"Wherefore? Because they sought it not by faith, but as it were by the works of the law. For they stumbled at that stumblingstone;
"As it is written, Behold, I lay in Zion a stumblingstone and rock of offence: and whosoever believeth on Him shall not be ashamed" (vv. 30-33).
Here, the Apostle hit the nail right on the head. The unbelieving Jews tried to follow the righteous law of God they had been taught, knew and might even have memorized, but still failed to keep its righteous requirements, not because the law was evil (see Rom. 7:7, 12) but because they tried keeping the law by their own ritualistic efforts, not on the basis of faith in the Messiah who keeps all those who trust Him from coming to shame because He’s well able to ensure that they never fall short. Thus the irony is that while Gentile believers, who traditionally did not know the righteous law of God (Eph. 2:11-12, 4:17-19), have fulfilled the righteous demands of the law because they did not seek God’s righteousness by their own efforts but by faith in Christ, Israel has not because of their rejection of Christ–a stumbling-block and a rock of offence to all who refuse to believe in Him (1 Pet. 2:6-8).
Dear one, blind religious ritualism has no inherent power to keep you righteous before God, and your own personal effort is even feebler. So then, regularly attending church, joining in corporate prayer and worship are all important observances the Bible commands, but they cannot in themselves make you holy in the sight of God if your focus is not on Christ. This explains why some supposedly ‘strong’ believers in the church fall along the way and people find it difficult to understand it. For all you know, all his ‘spirituality’ might have been for show!
The only way to produce the fruit of enduring righteousness is continual trust in the Messiah, a point Israel missed causing perennial pain to the Apostle Paul:
"Brothers, my heart’s desire and prayer to God about the Jews is that they would be saved.
"For I can testify on their behalf that they have a zeal for God, but it is not in keeping with full knowledge.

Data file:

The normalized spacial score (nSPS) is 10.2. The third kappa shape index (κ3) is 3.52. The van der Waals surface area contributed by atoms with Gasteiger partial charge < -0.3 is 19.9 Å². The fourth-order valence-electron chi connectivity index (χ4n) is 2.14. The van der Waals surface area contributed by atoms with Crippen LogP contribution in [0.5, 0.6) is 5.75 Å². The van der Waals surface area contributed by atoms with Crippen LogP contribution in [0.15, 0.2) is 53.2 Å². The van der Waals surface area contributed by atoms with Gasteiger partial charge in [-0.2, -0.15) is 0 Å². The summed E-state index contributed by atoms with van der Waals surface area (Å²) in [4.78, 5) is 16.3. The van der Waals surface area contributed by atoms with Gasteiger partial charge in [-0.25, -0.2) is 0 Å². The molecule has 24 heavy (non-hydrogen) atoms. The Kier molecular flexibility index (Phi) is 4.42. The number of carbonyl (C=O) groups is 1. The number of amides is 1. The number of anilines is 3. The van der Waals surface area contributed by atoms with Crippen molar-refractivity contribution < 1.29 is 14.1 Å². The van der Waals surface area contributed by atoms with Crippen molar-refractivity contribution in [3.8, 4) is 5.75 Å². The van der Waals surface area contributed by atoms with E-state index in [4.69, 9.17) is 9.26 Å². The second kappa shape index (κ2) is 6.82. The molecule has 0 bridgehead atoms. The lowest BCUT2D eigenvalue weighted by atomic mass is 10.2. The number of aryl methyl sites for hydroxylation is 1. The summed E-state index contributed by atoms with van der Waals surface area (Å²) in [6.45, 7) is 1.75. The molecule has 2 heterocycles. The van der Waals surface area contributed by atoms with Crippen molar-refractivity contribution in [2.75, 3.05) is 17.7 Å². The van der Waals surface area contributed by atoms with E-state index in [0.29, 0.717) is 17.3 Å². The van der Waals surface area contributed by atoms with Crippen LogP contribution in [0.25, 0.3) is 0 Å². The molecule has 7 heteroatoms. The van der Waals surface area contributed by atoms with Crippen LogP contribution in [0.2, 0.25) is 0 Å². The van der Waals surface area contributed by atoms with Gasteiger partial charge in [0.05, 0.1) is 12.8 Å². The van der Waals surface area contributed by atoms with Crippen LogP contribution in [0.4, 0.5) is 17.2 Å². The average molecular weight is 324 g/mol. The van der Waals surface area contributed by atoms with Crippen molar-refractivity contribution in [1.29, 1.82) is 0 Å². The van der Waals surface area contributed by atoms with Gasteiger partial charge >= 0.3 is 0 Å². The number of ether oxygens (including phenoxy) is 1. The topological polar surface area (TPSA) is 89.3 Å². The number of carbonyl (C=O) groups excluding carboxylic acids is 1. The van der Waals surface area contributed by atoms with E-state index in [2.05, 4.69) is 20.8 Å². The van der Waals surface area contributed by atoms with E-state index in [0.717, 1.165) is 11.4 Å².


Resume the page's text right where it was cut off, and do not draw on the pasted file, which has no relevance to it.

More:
"For they are ignorant of the righteousness that comes from God while they try to establish their own, and they have not submitted to God’s means to attain righteousness.
"For the Messiah is the culmination of the Law as far as righteousness is concerned for everyone who believes" (Rom. 10:1-4 International Standard Version ISV).
Religious "zeal" or fervour’, even if heartfelt, is not enough to achieve righteousness. In fact, any other method adopted to attain righteousness apart from what God Himself has prescribed, that’s through faith in His Son, is a rebellion against the means He has established for attainment of righteousness. This is because Christ is the One to whom the Law points "as far as righteousness is concerned" to everyone who believes.
The phrase "the culmination of the Law" is rendered "the end of the law" in the KJV and many other versions of the Bible. But the Greek term "telos" (Strong’s #5056) does mean more than ‘end’ in its sense of termination and frequently means ‘goal or purpose’ , ‘the point aimed at’ or ‘result’. Thus Paul’s argument is that without Christ it’s impossible to attain the goal of the law of God which is a life of righteousness. Hence to achieve such goal the law points to Christ as the One able to make men fulfill the righteousness of God found in His law (Rom. 8:3-4; see Ps 119:172; Rom. 7:12).
This is the whole purpose the New Testament spiritual worship—God Himself empowering us to do His will as revealed in prophecy to Ezekiel:
"I will sprinkle clean water on you, and you shall be clean from all your uncleannesses, and from all your idols I will cleanse you.